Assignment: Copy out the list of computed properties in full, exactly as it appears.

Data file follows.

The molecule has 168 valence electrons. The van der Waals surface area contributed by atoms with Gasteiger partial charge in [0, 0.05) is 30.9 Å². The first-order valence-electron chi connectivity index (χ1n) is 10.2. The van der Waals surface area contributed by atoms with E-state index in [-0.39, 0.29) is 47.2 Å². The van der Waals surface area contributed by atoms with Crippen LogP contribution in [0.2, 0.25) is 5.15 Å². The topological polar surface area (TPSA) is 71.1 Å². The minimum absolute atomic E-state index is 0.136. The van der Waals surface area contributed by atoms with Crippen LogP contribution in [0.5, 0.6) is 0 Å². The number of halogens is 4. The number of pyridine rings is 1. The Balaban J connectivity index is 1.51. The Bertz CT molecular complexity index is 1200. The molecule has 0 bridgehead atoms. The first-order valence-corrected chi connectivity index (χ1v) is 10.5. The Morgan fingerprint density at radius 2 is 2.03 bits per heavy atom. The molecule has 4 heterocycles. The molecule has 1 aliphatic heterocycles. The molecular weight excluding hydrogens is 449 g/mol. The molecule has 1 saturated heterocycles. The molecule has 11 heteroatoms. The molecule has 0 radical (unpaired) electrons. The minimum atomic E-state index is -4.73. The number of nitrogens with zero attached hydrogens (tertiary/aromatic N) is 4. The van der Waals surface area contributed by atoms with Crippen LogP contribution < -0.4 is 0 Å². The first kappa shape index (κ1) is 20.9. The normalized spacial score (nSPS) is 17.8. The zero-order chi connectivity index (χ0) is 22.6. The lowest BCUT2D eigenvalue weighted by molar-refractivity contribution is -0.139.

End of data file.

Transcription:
The molecule has 168 valence electrons. The van der Waals surface area contributed by atoms with Gasteiger partial charge in [0, 0.05) is 30.9 Å². The first-order valence-electron chi connectivity index (χ1n) is 10.2. The van der Waals surface area contributed by atoms with E-state index in [-0.39, 0.29) is 47.2 Å². The van der Waals surface area contributed by atoms with Crippen LogP contribution in [0.2, 0.25) is 5.15 Å². The topological polar surface area (TPSA) is 71.1 Å². The minimum absolute atomic E-state index is 0.136. The van der Waals surface area contributed by atoms with Crippen LogP contribution in [0.5, 0.6) is 0 Å². The number of halogens is 4. The number of pyridine rings is 1. The Balaban J connectivity index is 1.51. The Bertz CT molecular complexity index is 1200. The molecule has 0 bridgehead atoms. The first-order valence-corrected chi connectivity index (χ1v) is 10.5. The Morgan fingerprint density at radius 2 is 2.03 bits per heavy atom. The molecule has 4 heterocycles. The molecule has 1 aliphatic heterocycles. The molecular weight excluding hydrogens is 449 g/mol. The molecule has 1 saturated heterocycles. The molecule has 11 heteroatoms. The molecule has 0 radical (unpaired) electrons. The minimum atomic E-state index is -4.73. The number of nitrogens with zero attached hydrogens (tertiary/aromatic N) is 4. The van der Waals surface area contributed by atoms with Crippen LogP contribution < -0.4 is 0 Å². The first kappa shape index (κ1) is 20.9. The normalized spacial score (nSPS) is 17.8. The zero-order chi connectivity index (χ0) is 22.6. The lowest BCUT2D eigenvalue weighted by molar-refractivity contribution is -0.139.